This is the first in a series of Brain Awareness Week partner interviews, in which partners share their experiences and tips for planning successful events. Piero Paolo Battaglini is a full professor of physiology at the University of Trieste in Italy. He is also a member of the European Dana Alliance for the Brain.
Your past Brain Awareness Week events have ranged from theatre production to radio shows, and conferences to music concerts. How do you organize such a diverse program each year, and have there been any particularly well-received events that you’d like to highlight?
I live in a University campus (University of Trieste), in a city where there is a second university—the International School for Advanced Studies (ISAS). At both schools, there is a community of neuroscientist who more or less all know each other. What I do yearly is to send an email to everyone I know who might be willing to organize something directly at the University, or through a colleague, Chiara Saviane, who does the same coordination at ISAS. Everybody knows that if they propose something, it is up to them to do it. My contribution is simply to organize the calendar, avoiding overlaps as much as possible. Because of the enthusiasm of the organizers, all events are generally well-received. If I had to rank them, the best events are those where new insight into neuroscience research are given. Among others, neuroscience cafes are often very successful.
Your university and its Brain Awareness Week collaborators are very involved in Italy’s National Brain Bee (a neuroscience competition for high school students). Do you have any advice for students who want to compete in the Brain Bee, both on the national and international level?
Yes, it is true, the Italian Brain Awareness Week was started in Trieste. It was easy since we already had been going to schools for several years, speaking about neuroscience and organizing brain dissections, performed by the students themselves. This is to say that the real promoters of the Brain Bee are the teachers. We help them, giving lessons and providing study materials, such as neuroscience manuals (Neuroscience: Science of the Brain, for instance). As for the students, they need to be recruited by their teachers; neuroscience is little studied at school and students must be given time to learn about it. Also, students must have the will to study, be interested in biology and neuroscience, and, more than anything, be happy to participate in an interesting and fun competition.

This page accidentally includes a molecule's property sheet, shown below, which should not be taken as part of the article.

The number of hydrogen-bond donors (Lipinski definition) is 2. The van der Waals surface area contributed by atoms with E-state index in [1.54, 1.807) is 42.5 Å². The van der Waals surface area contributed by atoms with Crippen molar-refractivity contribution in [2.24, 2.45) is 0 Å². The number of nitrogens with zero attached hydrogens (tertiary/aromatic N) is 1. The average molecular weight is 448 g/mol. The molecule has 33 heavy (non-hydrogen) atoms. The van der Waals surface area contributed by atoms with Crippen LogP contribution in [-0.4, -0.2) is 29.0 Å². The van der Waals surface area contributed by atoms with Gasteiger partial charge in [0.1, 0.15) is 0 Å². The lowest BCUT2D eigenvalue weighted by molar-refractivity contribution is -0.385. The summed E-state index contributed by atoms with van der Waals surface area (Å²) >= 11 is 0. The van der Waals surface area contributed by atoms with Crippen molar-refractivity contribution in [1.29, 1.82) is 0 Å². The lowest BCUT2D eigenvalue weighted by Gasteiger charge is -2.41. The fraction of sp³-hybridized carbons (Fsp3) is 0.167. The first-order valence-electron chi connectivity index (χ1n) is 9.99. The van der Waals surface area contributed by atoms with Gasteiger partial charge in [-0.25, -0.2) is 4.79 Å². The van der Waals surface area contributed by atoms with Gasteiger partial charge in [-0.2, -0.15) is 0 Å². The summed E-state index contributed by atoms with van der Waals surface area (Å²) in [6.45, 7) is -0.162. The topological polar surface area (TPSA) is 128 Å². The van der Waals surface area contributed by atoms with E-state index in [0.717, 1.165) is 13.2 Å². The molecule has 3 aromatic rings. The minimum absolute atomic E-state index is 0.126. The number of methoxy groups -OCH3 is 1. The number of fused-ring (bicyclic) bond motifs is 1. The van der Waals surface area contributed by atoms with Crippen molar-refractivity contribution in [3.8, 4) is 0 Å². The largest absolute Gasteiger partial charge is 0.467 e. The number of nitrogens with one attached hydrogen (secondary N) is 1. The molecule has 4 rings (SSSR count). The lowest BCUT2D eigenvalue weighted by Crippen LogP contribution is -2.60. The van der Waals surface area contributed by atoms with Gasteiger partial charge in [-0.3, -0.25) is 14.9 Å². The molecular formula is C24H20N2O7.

Last year, you held 11 events during Brain Awareness Week that reached more than 650 people. What types of events do you have planned for this year?
It is true, in the past two years we organized a lot of events. This year we will fly with a very low profile, instead. One reason is that we have no regular sponsorships and our sponsors are not happy to contribute to the same kind of event every year. Another reason is that we have no institutional support and the whole organization is on our shoulders—we are a little bit tired. A further reason is that we like to surprise (organizing Brain Awareness Week is not a job, it is a pleasure), so we accept to disappoint a little, to surprise again later.
The four events we have planned for this year are:
- March 14th: A conference on the main aspect of depression, by Matteo Balestrieri, head of the Psychiatric Clinic in Udine.
- March 15th: Neuroscience cafè with two speakers: neurobiologist Enrico Tongiorgi, on “How to protect, repare and (perhaps) potentiate the brain”; and psychologist Alberta Lunardelli, on “Who am I when my mental faculties deteriorate?”
- March 16th: Olympic Game of Neuroscience. Five finalists from eight schools will compete in this national competition, held in Sicily in May 4th-5th.
- March 16th: Neuroscience cafè, same as before, but in Gorizia.